From this time the apprentice went regularly up to the palace, receiving each morning twelve ducats in payment. But after a while, his secret, which he had carefully kept, burnt within him, and he longed to tell it to somebody. His master saw there was something on his mind, and asked what it was. The youth replied that he had been tormenting himself for some months, and should never feel easy until some one shared his secret.
'Well, trust me,' said the master, 'I will keep it to myself; or, if you do not like to do that, confess it to your pastor, or go into some field outside the town and dig a hole, and, after you have dug it, kneel down and whisper your secret three times into the hole. Then put back the earth and come away.'
The apprentice thought that this seemed the best plan, and that very afternoon went to a meadow outside the town, dug a deep hole, then knelt and whispered to it three times over, 'The Emperor Trojan has goat's ears.' And as he said so a great burden seemed to roll off him, and he shovelled the earth carefully back and ran lightly home.
Weeks passed away, and there sprang up in the hole an elder tree which had three stems, all as straight as poplars. Some shepherds, tending their flocks near by, noticed the tree growing there, and one of them cut down a stem to make flutes of; but, directly he began to play, the flute would do nothing but sing: 'The Emperor Trojan has goat's ears.' Of course, it was not long before the whole town knew of this wonderful flute and what it said; and, at last, the news reached the emperor in his palace. He instantly sent for the apprentice and said to him:
'What have you been saying about me to all my people?'
The culprit tried to defend himself by saying that he had never told anyone what he had noticed; but the emperor, instead of listening, only drew his sword from its sheath, which so frightened the poor fellow that he confessed exactly what he had done, and how he had whispered the truth three times to the earth, and how in that very place an elder tree had sprung up, and flutes had been cut from it, which would only repeat the words he had said. Then the emperor commanded his coach to be made ready, and he took the youth with him, and they drove to the spot, for he wished to see for himself whether the young man's confession was true; but when they reached the place only one stem was left. So the emperor desired his attendants to cut him a flute from the remaining stem, and, when it was ready, he ordered his chamberlain to play on it. But no tune could the chamberlain play, though he was the best flute player about the court—nothing came but the words, 'The Emperor Trojan has goat's ears.' Then the emperor knew that even the earth gave up its secrets, and he granted the young man his life, but he never allowed him to be his barber any more.
(Volksmarchen der Serben.)



Note 1. The original folk tale ending reads: "Then the emperor knew that nothing can be hidden on earth, and he granted the young mans life, and afterwards allowed anyone to come and shave him." 
My own translation. 

Note 2. Comparing languages, it becomes clear that the revealing plant, "zoja", or "elder" in English, is the "holunder" in German,  associated with Frau Holle. See previous posts 02.12.2012 and 03.12.2012


Sources: 
for the Serbian/Croatian original language and German translation:
http://www.iik.ch/wordpress/downloads/maerli/serbo/kaiser_trojan_hat_ziegenohren.pdf
for the English:
Andrew Lang's Fairy Books, The Violet Fairy Book (1901)
Project Gutenberg
http://www.gutenberg.org/files/641/641-h/641-h.htm#link2H_4_0007


Thursday, 13 December 2012

13.12.2012


Lussi

Lussinatta, the Lussi Night, was December 13. Then Lussi, a female being with evil traits, like a female demon or witch, was said to ride through the air with her followers, called Lussiferda. This itself might be an echo of the myth of the Wild Hunt, called Oskoreia in Scandinavia, found across Northern, Western and Central Europe.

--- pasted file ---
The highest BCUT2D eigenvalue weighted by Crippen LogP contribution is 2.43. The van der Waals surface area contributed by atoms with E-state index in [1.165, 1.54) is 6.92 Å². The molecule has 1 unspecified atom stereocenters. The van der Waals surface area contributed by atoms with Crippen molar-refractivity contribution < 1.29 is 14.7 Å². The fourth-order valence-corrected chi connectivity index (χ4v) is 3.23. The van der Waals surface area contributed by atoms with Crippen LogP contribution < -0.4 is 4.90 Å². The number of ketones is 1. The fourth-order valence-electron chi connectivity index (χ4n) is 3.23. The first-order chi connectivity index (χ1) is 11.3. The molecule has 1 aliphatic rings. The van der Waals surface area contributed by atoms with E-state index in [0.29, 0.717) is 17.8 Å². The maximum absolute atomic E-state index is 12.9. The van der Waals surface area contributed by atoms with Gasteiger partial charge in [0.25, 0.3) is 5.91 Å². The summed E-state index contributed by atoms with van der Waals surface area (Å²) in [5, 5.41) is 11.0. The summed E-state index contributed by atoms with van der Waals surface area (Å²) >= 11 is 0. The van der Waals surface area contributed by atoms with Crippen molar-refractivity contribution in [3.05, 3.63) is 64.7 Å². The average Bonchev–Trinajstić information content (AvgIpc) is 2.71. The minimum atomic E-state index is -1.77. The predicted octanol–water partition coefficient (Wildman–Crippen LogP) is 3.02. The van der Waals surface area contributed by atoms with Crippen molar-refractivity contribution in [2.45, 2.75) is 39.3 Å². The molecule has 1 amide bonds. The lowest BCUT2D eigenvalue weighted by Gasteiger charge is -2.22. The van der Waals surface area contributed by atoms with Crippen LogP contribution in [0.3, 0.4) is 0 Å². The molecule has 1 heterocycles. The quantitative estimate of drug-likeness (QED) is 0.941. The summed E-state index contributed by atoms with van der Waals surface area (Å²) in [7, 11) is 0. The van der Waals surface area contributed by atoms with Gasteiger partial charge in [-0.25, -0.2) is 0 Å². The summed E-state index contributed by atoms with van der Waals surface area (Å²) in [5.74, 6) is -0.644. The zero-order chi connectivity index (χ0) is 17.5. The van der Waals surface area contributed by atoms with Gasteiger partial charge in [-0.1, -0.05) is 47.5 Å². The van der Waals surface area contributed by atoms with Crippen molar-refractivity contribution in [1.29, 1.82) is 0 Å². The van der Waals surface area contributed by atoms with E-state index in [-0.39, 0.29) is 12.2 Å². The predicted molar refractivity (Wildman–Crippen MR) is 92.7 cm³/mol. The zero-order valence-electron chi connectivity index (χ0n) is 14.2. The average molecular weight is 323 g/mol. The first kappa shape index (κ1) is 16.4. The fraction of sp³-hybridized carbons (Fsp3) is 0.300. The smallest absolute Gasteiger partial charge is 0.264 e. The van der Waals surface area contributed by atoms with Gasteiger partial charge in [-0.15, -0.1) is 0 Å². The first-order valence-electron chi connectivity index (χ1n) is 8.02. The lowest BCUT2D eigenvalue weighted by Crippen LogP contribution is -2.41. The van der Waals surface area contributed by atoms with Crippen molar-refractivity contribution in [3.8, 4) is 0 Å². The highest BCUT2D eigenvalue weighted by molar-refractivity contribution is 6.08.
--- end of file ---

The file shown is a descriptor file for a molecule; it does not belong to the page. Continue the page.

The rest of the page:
Between Lussi Night and Yule, trolls and evil spirits, in some accounts also the spirits of the dead, were thought to be active outside. It was believed to be particularly dangerous to be out during Lussi Night. According to tradition, children who had done mischief had to take special care, since Lussi could come down through the chimney and take them away, and certain tasks of work in the preparation for Yule had to be finished, or else the Lussi would come to punish the household. The tradition of Lussevaka – to stay awake through the Lussinatt to guard oneself and the household against evil, has found a modern form through throwing parties until daybreak. Another company of spirits was said to come riding through the night around Yule itself, journeying through the air, over land and water.

Source: Wikipedia, the free encyclopedia
http://en.wikipedia.org/wiki/Saint_Lucy

Friday, 7 December 2012

07.12.2012



Members of the Wild Horde
Photographic documentation
Villnachern
07.12.2012
15.59 -16.33h

Thursday, 6 December 2012

05.12.2012



from the series: Conversations
Members of the Wild Horde (III, IV, VI, VII)
work in progress
ink on paper
14.8 x 10.6cm each


05.12.2012

Tuesday, 4 December 2012

04.12.2012 bis



Legends of the Wild Hunt or Wild Host. The frenzy and the din, the ever-present elements of noise and speed of the regional traditions, find a counterpart in the Wild Host or Wild Hunt of legend. We frequently meet in German folklore tales about this phantom hunting party or phantom army which rides at night in sound and fury through the sky, and this host, the stories have it, is often headed by the goddess.40 Musical instruments and the voices of beasts create clamour as the ever-present mark of the phenomenon. A description of the wüttige heer, which issues from the Hörselberg under the leadership of Dame Holle, speaks of the blowing of horns, the roaring of wild beasts,the squealing of pigs. Luther wrote of 'fraw Hulda' with her fiddle; the Savage Hunt of Heidesheim is known for its music, its wailing cats and howling dogs. The legends also observe the presence of mutilated and fur-clad figures, of dwarfs and giants, of artisans carrying their tools. Frequently, though not always, the orgiastic train and its leader is beheld by the frightened spectator in the nights of wintertime.  

Source: The Winter Goddess: Percht, Holda, and Related Figures, by Lotte Motz; Folklore vol. 95:II, 1984;
http://winterscapes.com/forestdoor/WinterGoddess.pdf

04.12.2012